XLII. (241) But why it is a more grievous offence to say what is wrong than only to think it, is very easy to see. For some times a person thinks without any deliberate previous intention of so thinking, but inconsiderately: for he is compelled to admit ideas in his mind which he does not wish to admit; and nothing which is involuntary is blameable: (242) but a man speaks intentionally, so that if he utters words which are not proper he is unhappy and is committing offence, since he does not even by chance choose to say anything that is proper, and it would be more for his advantage to adopt that safest expedient of silence: and, in the second place, anyone who is not silent can be silent if he pleases. (243) But what is even a still more grievous offence than speaking wrongly, is unjust action. For the word, as it is said, is the shadow of the deed; and how can an injurious deed help being more mischievous than a shadow of the same character? On this account Moses released the mind, even when it yielded to many involuntary perversions and errors, from accusations and from penalties, thinking that it was rather acted upon by notions which forced their way into it, than was itself acting. But whatever goes out through the mouth that he makes the utterer responsible for and brings him before the tribunal, since the act of speaking is one which is in our own power. (244) But the investigation to which words are subject is a much more moderate one, and that with which words are united is a more vigorous one. For he imposes severe punishments on those who commit gross offences, and who carry out in action, and utter with hasty tongues what they have been designed in their unjust minds.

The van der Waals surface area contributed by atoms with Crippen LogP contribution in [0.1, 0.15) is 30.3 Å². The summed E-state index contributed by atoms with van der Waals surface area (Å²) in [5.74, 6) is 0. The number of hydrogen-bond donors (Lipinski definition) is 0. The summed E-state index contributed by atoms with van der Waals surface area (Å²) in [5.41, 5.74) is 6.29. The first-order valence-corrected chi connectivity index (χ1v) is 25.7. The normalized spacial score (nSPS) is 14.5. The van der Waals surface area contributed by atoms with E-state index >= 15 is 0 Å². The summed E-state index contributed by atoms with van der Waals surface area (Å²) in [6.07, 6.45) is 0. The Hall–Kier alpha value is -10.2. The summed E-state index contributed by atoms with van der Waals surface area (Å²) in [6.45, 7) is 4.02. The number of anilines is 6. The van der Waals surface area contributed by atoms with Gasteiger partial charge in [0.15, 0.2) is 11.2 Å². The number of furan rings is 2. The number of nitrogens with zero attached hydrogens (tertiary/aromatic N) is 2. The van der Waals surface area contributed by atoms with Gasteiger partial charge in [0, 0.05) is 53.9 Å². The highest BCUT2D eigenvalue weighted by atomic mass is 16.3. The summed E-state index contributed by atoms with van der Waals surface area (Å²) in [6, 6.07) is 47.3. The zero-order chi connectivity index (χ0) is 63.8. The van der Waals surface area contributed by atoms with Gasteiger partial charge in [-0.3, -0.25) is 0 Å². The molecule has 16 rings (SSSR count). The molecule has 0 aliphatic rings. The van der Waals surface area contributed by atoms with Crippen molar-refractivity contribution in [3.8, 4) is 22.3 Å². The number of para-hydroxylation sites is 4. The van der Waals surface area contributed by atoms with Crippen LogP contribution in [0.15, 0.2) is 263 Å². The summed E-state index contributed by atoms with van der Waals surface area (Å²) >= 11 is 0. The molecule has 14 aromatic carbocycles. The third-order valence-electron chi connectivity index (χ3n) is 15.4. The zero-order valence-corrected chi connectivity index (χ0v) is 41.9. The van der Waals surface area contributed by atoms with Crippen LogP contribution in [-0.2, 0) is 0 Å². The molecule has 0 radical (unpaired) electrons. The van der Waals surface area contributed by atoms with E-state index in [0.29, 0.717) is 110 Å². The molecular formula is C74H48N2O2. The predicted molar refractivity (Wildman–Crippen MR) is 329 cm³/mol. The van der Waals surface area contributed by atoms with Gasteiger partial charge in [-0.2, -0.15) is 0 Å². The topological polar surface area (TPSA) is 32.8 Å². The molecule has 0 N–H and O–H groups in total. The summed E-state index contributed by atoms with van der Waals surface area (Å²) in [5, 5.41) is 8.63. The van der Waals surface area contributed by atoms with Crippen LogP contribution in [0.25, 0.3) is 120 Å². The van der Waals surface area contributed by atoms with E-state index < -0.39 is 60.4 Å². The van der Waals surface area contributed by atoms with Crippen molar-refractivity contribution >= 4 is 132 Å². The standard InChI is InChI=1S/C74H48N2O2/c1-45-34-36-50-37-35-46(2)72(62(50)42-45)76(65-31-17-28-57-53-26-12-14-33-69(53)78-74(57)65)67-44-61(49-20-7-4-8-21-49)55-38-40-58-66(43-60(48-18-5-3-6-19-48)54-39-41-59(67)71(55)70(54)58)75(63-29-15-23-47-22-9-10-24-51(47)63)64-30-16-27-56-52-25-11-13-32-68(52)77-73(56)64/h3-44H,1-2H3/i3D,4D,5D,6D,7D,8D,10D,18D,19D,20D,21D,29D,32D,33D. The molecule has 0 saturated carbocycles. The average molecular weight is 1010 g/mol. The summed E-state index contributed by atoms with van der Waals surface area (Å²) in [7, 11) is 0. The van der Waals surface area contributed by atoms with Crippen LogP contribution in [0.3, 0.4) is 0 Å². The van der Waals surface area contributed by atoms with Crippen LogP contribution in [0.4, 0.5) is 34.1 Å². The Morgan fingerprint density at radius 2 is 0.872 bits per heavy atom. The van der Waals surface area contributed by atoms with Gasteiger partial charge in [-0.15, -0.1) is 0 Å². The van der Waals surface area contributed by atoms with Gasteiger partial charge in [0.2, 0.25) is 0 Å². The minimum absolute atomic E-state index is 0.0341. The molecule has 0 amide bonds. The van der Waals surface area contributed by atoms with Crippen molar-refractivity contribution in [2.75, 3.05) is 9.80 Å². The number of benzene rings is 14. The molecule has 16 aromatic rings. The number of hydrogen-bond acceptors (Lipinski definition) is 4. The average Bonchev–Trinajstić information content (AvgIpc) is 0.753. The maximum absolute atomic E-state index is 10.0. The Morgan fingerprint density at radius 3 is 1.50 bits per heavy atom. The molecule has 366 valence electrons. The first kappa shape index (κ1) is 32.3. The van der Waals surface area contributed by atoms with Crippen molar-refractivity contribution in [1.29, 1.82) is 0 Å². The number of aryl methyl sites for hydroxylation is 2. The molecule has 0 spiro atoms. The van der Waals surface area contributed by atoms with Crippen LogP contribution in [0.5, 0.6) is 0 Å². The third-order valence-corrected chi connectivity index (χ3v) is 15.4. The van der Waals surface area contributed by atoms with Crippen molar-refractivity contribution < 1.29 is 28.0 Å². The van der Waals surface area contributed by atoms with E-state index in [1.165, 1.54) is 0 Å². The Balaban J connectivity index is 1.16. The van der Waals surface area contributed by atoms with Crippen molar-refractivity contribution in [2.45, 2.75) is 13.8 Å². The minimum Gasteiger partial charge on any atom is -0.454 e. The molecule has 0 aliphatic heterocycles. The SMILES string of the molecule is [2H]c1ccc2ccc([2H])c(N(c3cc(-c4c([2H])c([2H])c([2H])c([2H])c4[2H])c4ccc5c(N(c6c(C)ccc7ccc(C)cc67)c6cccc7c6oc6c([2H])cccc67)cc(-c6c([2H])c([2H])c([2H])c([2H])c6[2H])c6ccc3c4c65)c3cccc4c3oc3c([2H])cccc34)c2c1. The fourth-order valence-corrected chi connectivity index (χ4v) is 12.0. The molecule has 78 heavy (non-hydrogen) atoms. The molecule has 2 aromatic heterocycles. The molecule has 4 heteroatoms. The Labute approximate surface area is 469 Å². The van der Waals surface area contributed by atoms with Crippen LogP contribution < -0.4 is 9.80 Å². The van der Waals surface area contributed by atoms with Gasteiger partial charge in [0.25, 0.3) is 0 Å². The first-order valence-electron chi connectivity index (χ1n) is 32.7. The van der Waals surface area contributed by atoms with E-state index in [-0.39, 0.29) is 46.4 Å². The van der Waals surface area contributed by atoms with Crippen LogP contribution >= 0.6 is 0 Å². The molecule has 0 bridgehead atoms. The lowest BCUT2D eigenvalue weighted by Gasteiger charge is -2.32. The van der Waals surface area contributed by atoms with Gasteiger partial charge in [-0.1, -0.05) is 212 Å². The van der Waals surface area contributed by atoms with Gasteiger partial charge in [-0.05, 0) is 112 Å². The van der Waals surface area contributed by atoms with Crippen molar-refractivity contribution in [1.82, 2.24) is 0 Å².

XLIII. (245) Therefore he has called the purifying victims which are to be offered up for the three offenders, the mind, speech, and the action, a sheep, and a pair of turtle doves or pigeons, and the tenth part of a sacred measure of fine flour; thinking it fit that the mind should be purified by a sheep, the speech by winged creatures, and the action by fine flour: Why is this? (246) Because, as the mind is the most excellent thing in us, so also is the sheep the most excellent among irrational animals, inasmuch as it is most gentle, and also as it gives forth a yearly produce in its fleece, for the use and also for the ornament of mankind. For clothes keep off all injury from both cold and heat, and also they conceal the unmentionable parts of nature, and in this way they are an ornament to those who use them: (247) therefore the sheep, as being the most excellent of animals, is a symbol of the purification of the most excellent part of man, the mind. And birds are an emblem of the purification of speech: for speech is a light thing, and winged by nature, flying and penetrating in every direction more swiftly than an arrow. For what is once said can never be re-called; {86}{this resembles what is said by Horace in A. P. 390 and in Epist. I. 18.71.} but being borne abroad, and running on with great swiftness, it strikes the ears and penetrates every sense of hearing, resounding loudly: but speech is of two kinds, one true and the other false; (248) on which account it appears to me to be here compared to a pair of turtle doves or young pigeons: and of these birds one he says is to be looked upon as a sin offering, since the speech which is true is wholly and in all respects sacred and perfect, but that which is false is very wrong and requires correction. (249) Again, as I have already said, fine flour is a symbol of the purification of activity, but it is sorted from the commoner sort by the hands of the bakers, who make the business their study. On which account the law says, “And the priest having taken an entire handful, shall place it on the altar as a memorial of them,” by the word handful, indicating both the endeavor and the action. (250) And he speaks with exceeding accuracy with respect to the sheep, when he says, “And if his hand be not strong enough to supply a sheep;” but with respect to the birds he says, “And if he cannot find a bird.” Why is this? Because it is a sign of very great strength and of excessive power, to get rid of the errors of the mind: but it does not require any great strength, to check the errors of words; (251) for, as I have said already, silence is a remedy for all the offences that can be committed by the voice, and every one may easily practise silence; but yet, by reason of their chattering habits and want of moderation in their language, many people cannot find out how to impose a limitation on their speech.